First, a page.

Living without Purpose.

A United Launch Alliance Delta II rocket with the Soil Moisture Active Passive (SMAP) observatory onboard is seen in this long exposure photograph. Source:

This is a hard thing to do. Most of the time, we want to be productive members of society, and accepting that we do not appear to have any grand cosmic purpose tends to engage the brakes on that endeavor. Unless you’re part of an organized religion or believe in the notion of a higher purpose then you’ll struggle with being a creature without purpose. I believe that this is one of the hardest aspects of leaving a religion and being an atheist (in the strictest sense of that word). The world is so large and complicated that we really find ourselves lost in the ‘happening’ of it all.

As we live through our days and nights, things just appear to happen to us. Most of the events going on in the world is completely outside our control. We do not choose when or where we are born, what family and culture we are born into or when and how we die. In some sense, the most important aspects of our lives are seemingly decided by random processes that no one has control over. That being said, we can still make decisions and guide our actions to impact our lives in such a way that we subjectively feel as though we have free will. This is tricky. I am still unsure whether the concept of free will is itself an illusion or that there is some truth to it. Regardless of the actual objective truth of the matter, we go about most of our lives believing we have the power to change the world and ourselves. I don’t think this is a bad thing. We are constantly trying to improve our own lives (and hopefully) the lives of others.

The problem however, does creep up on us when we get lost in the need to constantly do things that have some sort of purpose. To simply do something for its own sake is very difficult. This is exactly what meditation is. An act which has no beginning or end. The point of meditation is not to be doing anything. Meditation has no point. It is one of the very few things in life that are purposeless. This is a hard concept to grasp. Eastern philosophy is actually used to this idea, but in our modern fast paced world, purposeless behavior is looked down upon. It is viewed as a waste of our most precious commodity. Time. Just to clarify, purposeless behavior is very rare. Any act that is consciously done for the purpose of obtaining pleasure or avoiding pain should be considered purposeful behavior. This means getting drunk, eating food, having sex or doing almost anything is purposeful.

We humans are very peculiar creatures. We seem to be the only organisms that struggle with just being what we are. I think the key word here is being. What does it mean to just ‘be’ what we are? We should not be limited or defined by the things that we do. Doing and being are completely different ways of existing.

I don’t think we’re even sure how humans are supposed to behave. Animals in general don’t appear to struggle with this at all. They just are. A cat does not look like it’s struggling with being a cat. It doesn’t seem to worry about doing things that improve itself or the world. It does cat like things without much consideration for the purpose of doing those things.  I think children have the same attitude. If you take the time to observe a child playing, you’ll see what I mean by being as opposed to doing. The child does not start running around the house, screaming and laughing for any particular reason. It’s not doing it because it’s the right thing to do, or in order to exercise, or even to gain the attention of the parents. The child behaves in a way that just comes naturally.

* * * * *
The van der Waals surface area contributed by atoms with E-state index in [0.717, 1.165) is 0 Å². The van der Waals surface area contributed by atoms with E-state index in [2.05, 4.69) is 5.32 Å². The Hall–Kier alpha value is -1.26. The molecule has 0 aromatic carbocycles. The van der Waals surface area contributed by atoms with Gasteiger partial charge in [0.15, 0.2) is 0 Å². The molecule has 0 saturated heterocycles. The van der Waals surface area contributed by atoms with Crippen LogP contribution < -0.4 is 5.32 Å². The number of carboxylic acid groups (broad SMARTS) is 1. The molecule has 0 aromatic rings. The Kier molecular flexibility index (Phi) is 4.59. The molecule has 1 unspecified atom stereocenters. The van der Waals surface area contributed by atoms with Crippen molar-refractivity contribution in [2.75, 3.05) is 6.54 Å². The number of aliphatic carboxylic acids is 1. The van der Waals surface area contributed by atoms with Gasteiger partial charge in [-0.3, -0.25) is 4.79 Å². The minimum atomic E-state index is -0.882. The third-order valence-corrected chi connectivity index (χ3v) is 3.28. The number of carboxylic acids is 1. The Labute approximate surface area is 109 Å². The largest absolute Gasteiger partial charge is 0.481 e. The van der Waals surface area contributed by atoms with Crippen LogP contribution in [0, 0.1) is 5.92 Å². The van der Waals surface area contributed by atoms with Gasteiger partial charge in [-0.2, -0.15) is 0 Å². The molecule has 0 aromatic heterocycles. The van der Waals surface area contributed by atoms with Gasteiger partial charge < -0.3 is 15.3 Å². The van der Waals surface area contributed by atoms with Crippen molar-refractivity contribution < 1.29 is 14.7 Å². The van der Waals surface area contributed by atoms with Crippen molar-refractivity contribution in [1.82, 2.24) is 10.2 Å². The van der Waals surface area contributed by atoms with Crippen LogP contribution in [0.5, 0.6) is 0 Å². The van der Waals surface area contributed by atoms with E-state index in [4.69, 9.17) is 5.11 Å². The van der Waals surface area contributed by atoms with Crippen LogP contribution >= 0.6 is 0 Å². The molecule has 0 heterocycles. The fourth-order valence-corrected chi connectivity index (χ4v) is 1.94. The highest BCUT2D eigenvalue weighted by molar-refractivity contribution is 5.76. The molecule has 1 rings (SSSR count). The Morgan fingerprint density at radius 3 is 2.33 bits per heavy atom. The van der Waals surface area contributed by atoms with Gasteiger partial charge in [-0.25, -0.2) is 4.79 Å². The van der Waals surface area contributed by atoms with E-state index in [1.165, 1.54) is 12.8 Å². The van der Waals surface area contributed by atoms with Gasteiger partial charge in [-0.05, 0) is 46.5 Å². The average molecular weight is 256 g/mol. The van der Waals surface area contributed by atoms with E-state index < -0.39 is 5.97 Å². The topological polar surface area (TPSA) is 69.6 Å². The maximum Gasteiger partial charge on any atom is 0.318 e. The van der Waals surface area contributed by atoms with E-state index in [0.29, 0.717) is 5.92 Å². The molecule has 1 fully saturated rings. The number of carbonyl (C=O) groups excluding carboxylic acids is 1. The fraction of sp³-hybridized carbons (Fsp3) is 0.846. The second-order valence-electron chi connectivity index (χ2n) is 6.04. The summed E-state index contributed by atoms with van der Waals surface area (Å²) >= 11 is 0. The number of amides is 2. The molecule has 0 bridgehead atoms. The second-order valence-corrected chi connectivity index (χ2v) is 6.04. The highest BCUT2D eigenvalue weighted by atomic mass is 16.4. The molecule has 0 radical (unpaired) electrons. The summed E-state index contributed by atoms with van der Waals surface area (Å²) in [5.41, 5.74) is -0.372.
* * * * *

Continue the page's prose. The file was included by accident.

That is not to say that a child never does things for a purpose (we know they do, especially as they get older), but it does engage in behavior that is seemingly pointless. It is just being a child. It follows its natural instincts and appears to be completely content with that. It’s not trying to reach some higher aim or fulfill a higher purpose. Sure, it avoids pain and gravitates towards pleasure, but the point is that the child is not really thinking about the purpose of the action.

What I am trying to get to is that as we get older, we become obsessed with achieving our goals and desires and start living life for a single (or even multiple) purpose. We somehow forget that we are not alive to become productive members of society, to achieve our goals and die with the knowledge that we did good in the world. As great as those things are, they all entail us doing something to justify our existence. But we don’t need to do anything to justify our existence. In the same way that a tree, or a bird or a star exists, so do we. We are creatures that have evolved and developed from nature. We are not living as a means to an end. Life itself is the end. Being alive and experiencing life without any need for a purpose can be very liberating. To remember that we can be alive as a human-being and not a human-doing is important. It’s important because the act of simply being allows us to be present, and it is only when we are present that we are having the experience of being alive.


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